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    another phone interview of a NZ magazine.

    mostly it’s more of the usual…

    Talking With A Dinosaur :)

    He doesn’t talk much, but J Mascis’ actions are generally considerably louder than words. By Steve Rendle.

    The warnings are repeated and almost apologetic. J Mascis may not have a lot to say.

    In contrast to the very loud band he fronted for 10 years – there were special booths at Dinosaur Jr concerts selling earplugs – he is a quiet man, they reckon.

    First attempts at an interview don’t get past the answerphone. It’s easy to imagine the premier guitar hero of his generation stalled by inertia on the couch, simply lacking the energy to pick up. [… or maybe just a little bit bored as he will have to talk about freedom & skydiving again :?: FC]

    Mascis has an image as the archetypal slacker. Shoulder-length hair and lugubrious look. The slouch defying the sounds he wrings out of his guitar on stage.

    But the facts don’t stack up a slacker attitude.

    Dinosaur Jr may have been officially a band, but for the most part the band was Mascis, and if he didn’t play every instrument on the records, it wasn’t because he couldn’t.

    He began performing as a drummer, and then reinvented the guitar solo as something acceptable to a post-punk crowd on the cusp of grunge.

    And he skied. And played golf.

    Breaking up Dinosaur Jr after 10 years in 1997, he carried on in much the same vein – essentially solo albums under the name of J Mascis and the Fog.

    The latest, Free So Free, brings him to New Zealand this weekend for shows in Auckland on Saturday and Wellington’s Bodega on Sunday, solo with an acoustic guitar.

    And unlike a few of his contemporaries, you can be sure the songs – and his playing – will stand up to the test of minimalism.

    A mellow show, then?

    "Well, I use a few (effects) pedals," he offers by way of threat or promise.

    "Some people like it better, some like it worse, I guess. It’s harder to do it by myself, playing, but everything else is easier. Touring around and stuff, without a bunch a people."

    One of a growing bunch of rock stars making golf a respectable choice for the counter class, it doesn’t seem that the game is likely to feature highly on this tour.

    "It’s not that fun to play golf alone," he says. After all, there is that temptation to just flag it for the day when things don’t go right – "I feel that way any time," Mascis admits.

    "I don’t mind playing alone if there’s not a lot of people on the course.

    "I don’t have to deal with people all playing alone.

    "I played once in Scotland and that was worse. Everyone was scowling and no one was having any fun. Their only goal was to play fast. It was just really unpleasant somehow."

    According to the record company publicity, much of Free So Free was written in mid-air during J’s latest outdoor pursuit, skydiving. A nice story, perhaps, but total rubbish, he says.

    Freedom crops up again and again on the album, and it comes as a bit of a surprise to find out that there is a political edge to the songs.

    After giving the impression that he has achieved a rare isolation from the worries, and stylistic demands, of the world, Mascis says a lot of the album is a response to the United States Government’s actions after the September 11 terrorist attacks.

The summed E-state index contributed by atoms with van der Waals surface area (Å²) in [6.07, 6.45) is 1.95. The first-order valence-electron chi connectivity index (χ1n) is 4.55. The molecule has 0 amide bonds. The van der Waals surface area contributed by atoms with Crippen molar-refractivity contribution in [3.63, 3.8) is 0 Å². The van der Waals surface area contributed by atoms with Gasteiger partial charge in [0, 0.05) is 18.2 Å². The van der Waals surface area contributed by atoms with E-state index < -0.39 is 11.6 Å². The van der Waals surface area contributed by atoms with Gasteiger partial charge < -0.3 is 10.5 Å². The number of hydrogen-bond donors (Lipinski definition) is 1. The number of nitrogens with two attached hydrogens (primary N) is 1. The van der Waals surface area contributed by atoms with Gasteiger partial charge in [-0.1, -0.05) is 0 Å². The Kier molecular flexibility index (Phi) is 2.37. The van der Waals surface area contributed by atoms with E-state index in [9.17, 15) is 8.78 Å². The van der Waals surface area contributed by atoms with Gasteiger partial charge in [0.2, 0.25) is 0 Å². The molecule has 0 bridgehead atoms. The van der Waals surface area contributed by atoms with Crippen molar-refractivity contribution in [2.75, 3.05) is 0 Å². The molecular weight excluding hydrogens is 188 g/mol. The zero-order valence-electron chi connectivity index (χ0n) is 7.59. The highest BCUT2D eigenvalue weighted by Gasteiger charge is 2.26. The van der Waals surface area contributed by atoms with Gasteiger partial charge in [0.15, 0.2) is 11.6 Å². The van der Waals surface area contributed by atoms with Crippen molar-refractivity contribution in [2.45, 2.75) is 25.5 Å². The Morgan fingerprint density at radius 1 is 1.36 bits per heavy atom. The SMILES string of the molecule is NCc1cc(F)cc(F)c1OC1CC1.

"It’s kind of just the state of America after September 11. It started feeling claustrophobic. The Government is taking it as their chance to clamp down on freedoms.

    "I guess I just felt my freedoms were being taken away," he said.

    "I think it’s a lot worse than Vietnam, the public opinion. Because everyone was against it before it even started. I think there’s a lot more people against it than Vietnam.

    "It’s just bizarre. No one knows how it’s really all happening. We didn’t vote for the president (George W Bush), and now he’s president he’s just going nuts. And you feel just kind of helpless. You don’t know what you can do about it."

    Mascis is no Springsteen – thank goodness – but overtly political songs may be the result of his enforced involvement in the situation.

    "It’s intruding more on my life and I think about it more just because it’s more in your face."

    Just don’t expect to see him on a Bob Hope-style road trip for the troops.

    "I doubt it. I don’t have much sympathy for them. They weren’t drafted or anything."

    Dinosaur Jr was officially dissolved in 1997 – "It just seemed like a good time" – but Mascis admits there has not been a great change in the way he works.

    "I guess the only difference is that I would take into account what (drummer) Murph could play or not," hinting at a process that could spell control freak. Except that this is Mascis we’re talking about. He doesn’t exude the drive and intensity usually associated with that particular freak scene.

    "I’m the type of person who doesn’t want to practise or teach people songs. I’d rather just play it myself. And I’d rather play drums than anything else – if the beat isn’t right I can’t sing to it. That’s the instrument I would like to play the most on the record."

    A Phil Collins for a new generation? Nope. "Singing drummers don’t really work." [:lol: FC]

    J Mascis has carved his own niche in rock, with a style that blends phenomenal guitar playing with a hard-edged folky touch.

    You get the feeling he pretty much does what he likes, managing to stay away from star trappings in his home town of Amherst, Massachusetts. It’s not a place where he is mobbed in the streets. "It’s not like everybody doesn’t know each other anyway, everybody’s famous."

    J Mascis, he talks quietly but he carries an axe.



    Cool interview, glad the guy pointed out the facts don’t support the slacker theory :aliensmile:

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